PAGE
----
Thursday, 2 June 2016

The Parable Book by Per Olov Enquist

The Parable Book by Per Olov Enquist
Original Swedish publication in 2013. English translation by Deborah Bragan-Turner published by MacLehose Press today (2nd June 2016).

Where to buy this book:

How I got this book:
Received a copy from the publisher, via NetGalley, in exchange for my honest review.

My rating: 1 of 5 stars

The Parable Book is described in its synopsis as 'the true story of a love affair between a fifteen-year old boy and a 51-year-old woman. This is the love story P. O. Enquist never thought he would be able to write and a distillation of the life and work of a great author, who owes it all to an encounter with an older woman.' Our teenage protagonist, 'Perola, who is not so distinguishable from Enquist himself, lived in a village in the Swedish province of Västerbotten. Ellen, a visitor from south of Stockholm rented a cottage there for a summer. He is 15. She is 51. The attraction is instant. Their ages palindromic. They lie down together on the knot-free pine floor.'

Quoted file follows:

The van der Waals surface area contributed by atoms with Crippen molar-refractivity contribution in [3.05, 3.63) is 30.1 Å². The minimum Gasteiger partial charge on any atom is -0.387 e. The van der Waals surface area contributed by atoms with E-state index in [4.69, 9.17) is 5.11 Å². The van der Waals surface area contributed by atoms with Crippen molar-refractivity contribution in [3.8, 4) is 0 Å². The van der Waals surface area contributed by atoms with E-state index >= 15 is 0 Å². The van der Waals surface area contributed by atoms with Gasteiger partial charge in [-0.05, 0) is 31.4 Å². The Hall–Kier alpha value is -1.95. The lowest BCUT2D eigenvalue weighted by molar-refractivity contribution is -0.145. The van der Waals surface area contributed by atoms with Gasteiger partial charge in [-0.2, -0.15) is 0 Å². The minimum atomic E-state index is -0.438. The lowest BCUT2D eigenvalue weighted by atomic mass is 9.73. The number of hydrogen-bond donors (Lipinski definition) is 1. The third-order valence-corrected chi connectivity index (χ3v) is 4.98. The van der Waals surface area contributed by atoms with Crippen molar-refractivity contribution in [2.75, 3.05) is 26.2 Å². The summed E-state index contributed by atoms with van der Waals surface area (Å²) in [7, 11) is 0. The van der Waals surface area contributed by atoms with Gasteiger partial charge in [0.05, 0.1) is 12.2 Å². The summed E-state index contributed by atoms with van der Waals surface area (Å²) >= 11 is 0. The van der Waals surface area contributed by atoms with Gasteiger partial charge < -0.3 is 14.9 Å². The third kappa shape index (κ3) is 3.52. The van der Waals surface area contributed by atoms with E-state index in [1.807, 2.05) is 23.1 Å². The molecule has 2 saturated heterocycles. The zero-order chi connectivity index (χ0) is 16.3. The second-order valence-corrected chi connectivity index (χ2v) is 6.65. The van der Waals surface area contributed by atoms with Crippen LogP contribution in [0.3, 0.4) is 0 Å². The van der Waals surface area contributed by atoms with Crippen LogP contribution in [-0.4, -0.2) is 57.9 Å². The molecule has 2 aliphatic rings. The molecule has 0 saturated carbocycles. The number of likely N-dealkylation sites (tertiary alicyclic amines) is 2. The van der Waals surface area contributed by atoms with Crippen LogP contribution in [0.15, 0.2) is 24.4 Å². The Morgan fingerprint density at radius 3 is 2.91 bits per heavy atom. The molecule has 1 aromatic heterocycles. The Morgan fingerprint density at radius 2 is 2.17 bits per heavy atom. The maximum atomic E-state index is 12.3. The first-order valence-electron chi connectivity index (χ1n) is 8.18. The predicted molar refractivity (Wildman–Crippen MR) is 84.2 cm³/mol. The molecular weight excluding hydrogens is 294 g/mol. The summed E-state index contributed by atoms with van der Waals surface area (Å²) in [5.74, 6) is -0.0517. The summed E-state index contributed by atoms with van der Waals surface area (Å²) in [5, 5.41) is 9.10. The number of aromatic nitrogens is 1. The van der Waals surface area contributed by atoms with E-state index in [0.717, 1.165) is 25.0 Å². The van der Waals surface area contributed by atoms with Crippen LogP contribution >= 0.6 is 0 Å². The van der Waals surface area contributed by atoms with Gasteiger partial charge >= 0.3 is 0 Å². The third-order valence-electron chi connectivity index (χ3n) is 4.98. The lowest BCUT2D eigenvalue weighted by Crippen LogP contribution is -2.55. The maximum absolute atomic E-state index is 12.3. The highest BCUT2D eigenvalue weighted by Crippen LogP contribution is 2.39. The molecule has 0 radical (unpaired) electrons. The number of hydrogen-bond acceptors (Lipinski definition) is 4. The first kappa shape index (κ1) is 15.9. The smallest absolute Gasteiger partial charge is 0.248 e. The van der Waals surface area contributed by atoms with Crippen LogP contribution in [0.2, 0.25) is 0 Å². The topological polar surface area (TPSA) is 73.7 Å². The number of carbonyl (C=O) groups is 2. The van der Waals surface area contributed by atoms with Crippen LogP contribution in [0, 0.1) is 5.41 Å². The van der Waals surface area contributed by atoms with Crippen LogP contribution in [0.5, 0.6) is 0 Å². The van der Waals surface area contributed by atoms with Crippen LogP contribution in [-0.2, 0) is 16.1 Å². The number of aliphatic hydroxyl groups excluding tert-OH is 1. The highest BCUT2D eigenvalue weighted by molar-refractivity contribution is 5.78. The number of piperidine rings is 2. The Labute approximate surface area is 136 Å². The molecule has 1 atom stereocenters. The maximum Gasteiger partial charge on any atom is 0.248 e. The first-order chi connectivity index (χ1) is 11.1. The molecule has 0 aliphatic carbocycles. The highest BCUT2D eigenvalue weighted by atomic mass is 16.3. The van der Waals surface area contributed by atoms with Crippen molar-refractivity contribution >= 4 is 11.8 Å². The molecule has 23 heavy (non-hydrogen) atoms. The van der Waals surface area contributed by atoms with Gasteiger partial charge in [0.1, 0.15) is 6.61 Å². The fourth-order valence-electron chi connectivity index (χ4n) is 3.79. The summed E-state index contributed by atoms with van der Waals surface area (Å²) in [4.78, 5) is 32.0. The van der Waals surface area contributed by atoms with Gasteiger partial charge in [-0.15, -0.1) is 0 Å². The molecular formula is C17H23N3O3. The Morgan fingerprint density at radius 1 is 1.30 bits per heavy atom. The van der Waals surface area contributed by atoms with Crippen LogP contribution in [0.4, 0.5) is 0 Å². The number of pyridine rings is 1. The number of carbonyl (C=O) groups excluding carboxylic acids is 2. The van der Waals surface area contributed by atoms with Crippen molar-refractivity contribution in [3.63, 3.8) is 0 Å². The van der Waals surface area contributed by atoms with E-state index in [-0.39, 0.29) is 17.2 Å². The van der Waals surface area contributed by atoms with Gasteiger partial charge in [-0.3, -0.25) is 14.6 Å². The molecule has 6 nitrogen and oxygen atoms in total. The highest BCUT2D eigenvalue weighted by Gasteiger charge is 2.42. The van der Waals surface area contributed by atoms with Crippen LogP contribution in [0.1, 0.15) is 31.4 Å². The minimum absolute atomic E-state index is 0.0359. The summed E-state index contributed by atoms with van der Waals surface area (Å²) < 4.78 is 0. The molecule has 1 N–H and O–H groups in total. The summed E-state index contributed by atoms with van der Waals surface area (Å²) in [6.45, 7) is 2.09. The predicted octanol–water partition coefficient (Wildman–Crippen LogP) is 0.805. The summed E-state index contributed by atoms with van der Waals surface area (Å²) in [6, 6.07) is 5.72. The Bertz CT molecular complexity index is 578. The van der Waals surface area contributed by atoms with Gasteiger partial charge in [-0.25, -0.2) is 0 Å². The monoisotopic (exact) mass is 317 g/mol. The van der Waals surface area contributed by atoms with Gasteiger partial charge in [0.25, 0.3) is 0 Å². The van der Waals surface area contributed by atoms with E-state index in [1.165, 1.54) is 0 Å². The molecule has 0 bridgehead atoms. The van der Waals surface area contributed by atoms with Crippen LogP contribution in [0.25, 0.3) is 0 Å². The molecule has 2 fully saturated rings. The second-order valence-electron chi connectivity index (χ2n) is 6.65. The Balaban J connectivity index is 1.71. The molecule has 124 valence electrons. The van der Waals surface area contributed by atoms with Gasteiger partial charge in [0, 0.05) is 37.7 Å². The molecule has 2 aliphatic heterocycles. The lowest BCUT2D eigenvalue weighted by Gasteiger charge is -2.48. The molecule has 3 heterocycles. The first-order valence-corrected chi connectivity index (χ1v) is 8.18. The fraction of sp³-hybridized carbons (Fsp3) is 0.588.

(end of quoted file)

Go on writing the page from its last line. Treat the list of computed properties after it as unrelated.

I hadn't read any of Enquist's work before and was attracted to this book by reports of its great success in the original Swedish version. Unfortunately I now don't think it was a good place to start! I managed to struggle just over half-way through before giving up, still really none the wiser as to the underlying narrative. The prose rambles around various reminiscences of family and childhood and statements are frequently italicised although I usually couldn't interpret their importance. Perhaps readers familiar with Enquist's previous writing would get more from this book, but I was just baffled.

Search Lit Flits for more:
Books by Per Olov Enquist / Coming of age / Books from Sweden


  1. Sounds like maybe an opposite version of Lolita? But from your review I don't know that I'd pick this up. Good review though, gives me exactly what I need to know to make that decision!

    1. Thanks Lisa :-)

      I've since read other glowing reviews that praise Enquist's merging of threads and themes from his previous works. I think I should have started with a earlier novel and progressed forward, but I'm not really keen to give his writing another chance just yet!